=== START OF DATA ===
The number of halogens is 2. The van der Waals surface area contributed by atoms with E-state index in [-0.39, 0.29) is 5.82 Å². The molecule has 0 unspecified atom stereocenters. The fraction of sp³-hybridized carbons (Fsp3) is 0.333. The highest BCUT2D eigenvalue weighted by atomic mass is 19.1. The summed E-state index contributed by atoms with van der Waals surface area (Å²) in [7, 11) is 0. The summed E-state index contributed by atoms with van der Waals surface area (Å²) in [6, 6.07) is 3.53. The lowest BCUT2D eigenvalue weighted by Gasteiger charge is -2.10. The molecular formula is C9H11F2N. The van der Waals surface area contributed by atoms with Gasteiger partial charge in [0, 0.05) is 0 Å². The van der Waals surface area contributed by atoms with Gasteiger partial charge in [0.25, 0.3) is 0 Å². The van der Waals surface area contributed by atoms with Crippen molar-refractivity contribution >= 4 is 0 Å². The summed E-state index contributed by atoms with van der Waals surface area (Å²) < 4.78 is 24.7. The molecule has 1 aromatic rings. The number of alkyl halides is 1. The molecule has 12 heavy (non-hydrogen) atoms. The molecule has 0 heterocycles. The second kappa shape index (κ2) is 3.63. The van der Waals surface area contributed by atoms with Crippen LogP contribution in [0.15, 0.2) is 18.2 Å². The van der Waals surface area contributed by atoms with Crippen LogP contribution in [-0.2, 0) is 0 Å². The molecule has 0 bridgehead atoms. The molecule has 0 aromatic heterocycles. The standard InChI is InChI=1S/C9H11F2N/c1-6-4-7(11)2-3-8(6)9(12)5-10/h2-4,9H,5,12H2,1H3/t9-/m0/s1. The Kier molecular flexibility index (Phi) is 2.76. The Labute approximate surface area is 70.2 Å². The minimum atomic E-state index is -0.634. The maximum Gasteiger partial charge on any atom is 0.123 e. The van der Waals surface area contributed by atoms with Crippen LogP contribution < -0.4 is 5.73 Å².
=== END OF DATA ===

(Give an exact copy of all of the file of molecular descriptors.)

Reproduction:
The number of halogens is 2. The van der Waals surface area contributed by atoms with E-state index in [-0.39, 0.29) is 5.82 Å². The molecule has 0 unspecified atom stereocenters. The fraction of sp³-hybridized carbons (Fsp3) is 0.333. The highest BCUT2D eigenvalue weighted by atomic mass is 19.1. The summed E-state index contributed by atoms with van der Waals surface area (Å²) in [7, 11) is 0. The summed E-state index contributed by atoms with van der Waals surface area (Å²) in [6, 6.07) is 3.53. The lowest BCUT2D eigenvalue weighted by Gasteiger charge is -2.10. The molecular formula is C9H11F2N. The van der Waals surface area contributed by atoms with Gasteiger partial charge in [0, 0.05) is 0 Å². The van der Waals surface area contributed by atoms with Gasteiger partial charge in [0.25, 0.3) is 0 Å². The van der Waals surface area contributed by atoms with Crippen molar-refractivity contribution >= 4 is 0 Å². The summed E-state index contributed by atoms with van der Waals surface area (Å²) < 4.78 is 24.7. The molecule has 1 aromatic rings. The number of alkyl halides is 1. The molecule has 12 heavy (non-hydrogen) atoms. The molecule has 0 heterocycles. The second kappa shape index (κ2) is 3.63. The van der Waals surface area contributed by atoms with Crippen LogP contribution in [0.15, 0.2) is 18.2 Å². The van der Waals surface area contributed by atoms with Crippen LogP contribution in [-0.2, 0) is 0 Å². The molecule has 0 bridgehead atoms. The molecule has 0 aromatic heterocycles. The standard InChI is InChI=1S/C9H11F2N/c1-6-4-7(11)2-3-8(6)9(12)5-10/h2-4,9H,5,12H2,1H3/t9-/m0/s1. The Kier molecular flexibility index (Phi) is 2.76. The Labute approximate surface area is 70.2 Å². The minimum atomic E-state index is -0.634. The maximum Gasteiger partial charge on any atom is 0.123 e. The van der Waals surface area contributed by atoms with Crippen LogP contribution < -0.4 is 5.73 Å².